Insomnia, the Internet and A Rookie Race Winner’s Dreams

August 14th, 2015

Dr. Jamon Pruitt and his brother, Dane, notch a win in the 2015 EAA AirVenture Cup Race Flying a Meyers 200

In June of last year, Dr. Jamon Pruitt never dreamed he’d be racing an airplane to Oshkosh for AirVenture 2015. In fact, he was having trouble dreaming about anything because he was suffering from a severe case of insomnia. So, around 2:30 AM, he got up and began browsing the Internet, looking at the website when a Meyers 200 in Greenville, Mississippi caught his eye. At 3:10 AM, he sent an inquiry about the airplane. Less than a day later, he had received a call back and agreed to travel from his home in Arkansas to check it out.

“It turned out to be a 1966 model Meyers 200, serial number 297–N259M,” Jamon recalled. “It has a Meyers badge under the motor mount but it apparently was finished out at Rockwell and may have been used as a Commander demonstrator. It’s really solidly built, with great performance and visibility and a roomy interior. It was nicely restored at Mina, Arkansas in 2003. I bought it and have been flying it ever since. It’s not so much a ‘dream come true’ as it is the product of what can happen when you combine insomnia with the internet!”

Fast forward to this year. Jamon and his brother Dane, the manager of Saline Regional Airport in Benton, Arkansas, have decided to make the trip to Oshkosh for AirVenture an annual tradition since Dane got his pilot’s license in 2014. Raised around airplanes, they both enjoy the idea of joining a few hundred thousand other enthusiasts for the world’s biggest fly-in event. They assumed this year would be especially fun with the prospect of flying the newly-acquired Meyers 200 to Whitman Regional Airport and camping alongside it in the North 40 beckoning. They knew there would be some other Meyers owners there, as well. This would be a great opportunity to spend some time with them.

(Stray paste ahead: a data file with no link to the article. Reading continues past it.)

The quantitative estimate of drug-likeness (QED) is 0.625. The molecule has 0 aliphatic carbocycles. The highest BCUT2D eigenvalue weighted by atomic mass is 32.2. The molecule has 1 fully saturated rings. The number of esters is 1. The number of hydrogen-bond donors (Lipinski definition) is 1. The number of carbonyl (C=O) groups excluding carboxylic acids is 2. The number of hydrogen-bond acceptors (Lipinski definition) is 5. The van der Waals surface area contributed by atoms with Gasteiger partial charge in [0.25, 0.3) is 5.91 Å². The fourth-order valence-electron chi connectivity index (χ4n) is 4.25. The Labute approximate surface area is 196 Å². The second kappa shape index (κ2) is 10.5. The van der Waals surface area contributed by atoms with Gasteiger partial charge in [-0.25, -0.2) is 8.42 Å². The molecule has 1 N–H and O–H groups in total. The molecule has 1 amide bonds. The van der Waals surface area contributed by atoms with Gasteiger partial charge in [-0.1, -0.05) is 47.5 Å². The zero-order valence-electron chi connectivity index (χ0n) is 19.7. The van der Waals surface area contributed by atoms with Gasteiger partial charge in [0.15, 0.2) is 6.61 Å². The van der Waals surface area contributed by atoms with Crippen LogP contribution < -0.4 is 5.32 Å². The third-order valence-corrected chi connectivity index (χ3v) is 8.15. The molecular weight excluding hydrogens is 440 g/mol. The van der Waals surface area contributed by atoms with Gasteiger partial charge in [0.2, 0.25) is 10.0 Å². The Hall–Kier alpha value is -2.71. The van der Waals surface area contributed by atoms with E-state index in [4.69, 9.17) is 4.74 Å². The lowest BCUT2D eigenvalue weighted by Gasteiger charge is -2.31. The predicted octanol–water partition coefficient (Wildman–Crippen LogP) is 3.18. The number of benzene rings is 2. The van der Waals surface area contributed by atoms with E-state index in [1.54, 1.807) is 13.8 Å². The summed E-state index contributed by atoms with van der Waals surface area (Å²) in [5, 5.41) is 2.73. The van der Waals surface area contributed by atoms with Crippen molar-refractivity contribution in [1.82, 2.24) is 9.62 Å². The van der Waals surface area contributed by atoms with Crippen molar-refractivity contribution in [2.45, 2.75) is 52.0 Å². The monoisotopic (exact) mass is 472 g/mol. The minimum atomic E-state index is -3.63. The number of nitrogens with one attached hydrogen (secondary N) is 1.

“In the spring, I heard about this cross country race–the AirVenture Cup–and we thought it might be fun, so we checked it out. This is the 18th year for it. It took me about 3 months to get all the paperwork together–insurance forms and entry documents–but we did it and we were entered in the FAC1RG category which is for any factory-built aircraft with 280 HP and above, normally aspirated, with retractable landing gear. It turned out there were two other aircraft in that class–a Comanche 400 and a V-Tailed Bonanza. We were the rookies.

“We figured it would be fun and a good experience–a fun run with cross country check points, beginning at Mt. Vernon, Illinois on Sunday, July 19 and progressing through turn points at Dixon, Illinois, then on to Saux Prairie, Wisconsin, Waupaca, and finishing at Wausau, Wisconsin. We were issued a number and call sign–RACE 200–because we’re a Meyers 200–and we flew up to Mt. Vernon on Friday and spent the day at their airport Open House on Saturday. They had a lot of ex-military aircraft and pilots having a good time. It’s kind of a ‘prequel’ to Oshkosh. The next morning, we had mandatory briefings with frequencies, altitudes, route information. Some of the pilots took it more seriously than others. We were the rookies so we paid pretty close attention.